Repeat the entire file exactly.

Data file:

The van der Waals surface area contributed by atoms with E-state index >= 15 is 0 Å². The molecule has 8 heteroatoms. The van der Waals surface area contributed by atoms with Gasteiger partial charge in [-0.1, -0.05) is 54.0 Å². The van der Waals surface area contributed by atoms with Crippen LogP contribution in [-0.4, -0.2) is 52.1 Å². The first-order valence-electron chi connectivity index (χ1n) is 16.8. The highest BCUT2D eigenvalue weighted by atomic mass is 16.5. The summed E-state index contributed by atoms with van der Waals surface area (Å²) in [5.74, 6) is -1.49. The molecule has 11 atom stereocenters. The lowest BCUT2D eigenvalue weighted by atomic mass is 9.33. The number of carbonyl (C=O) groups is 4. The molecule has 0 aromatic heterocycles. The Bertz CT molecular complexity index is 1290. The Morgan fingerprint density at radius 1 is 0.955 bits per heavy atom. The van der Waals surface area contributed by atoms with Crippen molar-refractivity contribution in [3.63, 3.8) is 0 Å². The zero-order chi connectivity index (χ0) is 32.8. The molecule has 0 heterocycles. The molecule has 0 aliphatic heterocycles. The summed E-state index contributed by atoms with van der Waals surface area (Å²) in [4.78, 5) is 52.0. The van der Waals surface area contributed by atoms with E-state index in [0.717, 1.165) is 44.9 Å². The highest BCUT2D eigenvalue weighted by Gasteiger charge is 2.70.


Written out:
The van der Waals surface area contributed by atoms with E-state index >= 15 is 0 Å². The molecule has 8 heteroatoms. The van der Waals surface area contributed by atoms with Gasteiger partial charge in [-0.1, -0.05) is 54.0 Å². The van der Waals surface area contributed by atoms with Crippen LogP contribution in [-0.4, -0.2) is 52.1 Å². The first-order valence-electron chi connectivity index (χ1n) is 16.8. The highest BCUT2D eigenvalue weighted by atomic mass is 16.5. The summed E-state index contributed by atoms with van der Waals surface area (Å²) in [5.74, 6) is -1.49. The molecule has 11 atom stereocenters. The lowest BCUT2D eigenvalue weighted by atomic mass is 9.33. The number of carbonyl (C=O) groups is 4. The molecule has 0 aromatic heterocycles. The Bertz CT molecular complexity index is 1290. The Morgan fingerprint density at radius 1 is 0.955 bits per heavy atom. The van der Waals surface area contributed by atoms with Crippen molar-refractivity contribution in [3.63, 3.8) is 0 Å². The zero-order chi connectivity index (χ0) is 32.8. The molecule has 0 heterocycles. The molecule has 0 aliphatic heterocycles. The summed E-state index contributed by atoms with van der Waals surface area (Å²) in [4.78, 5) is 52.0. The van der Waals surface area contributed by atoms with E-state index in [0.717, 1.165) is 44.9 Å². The highest BCUT2D eigenvalue weighted by Gasteiger charge is 2.70.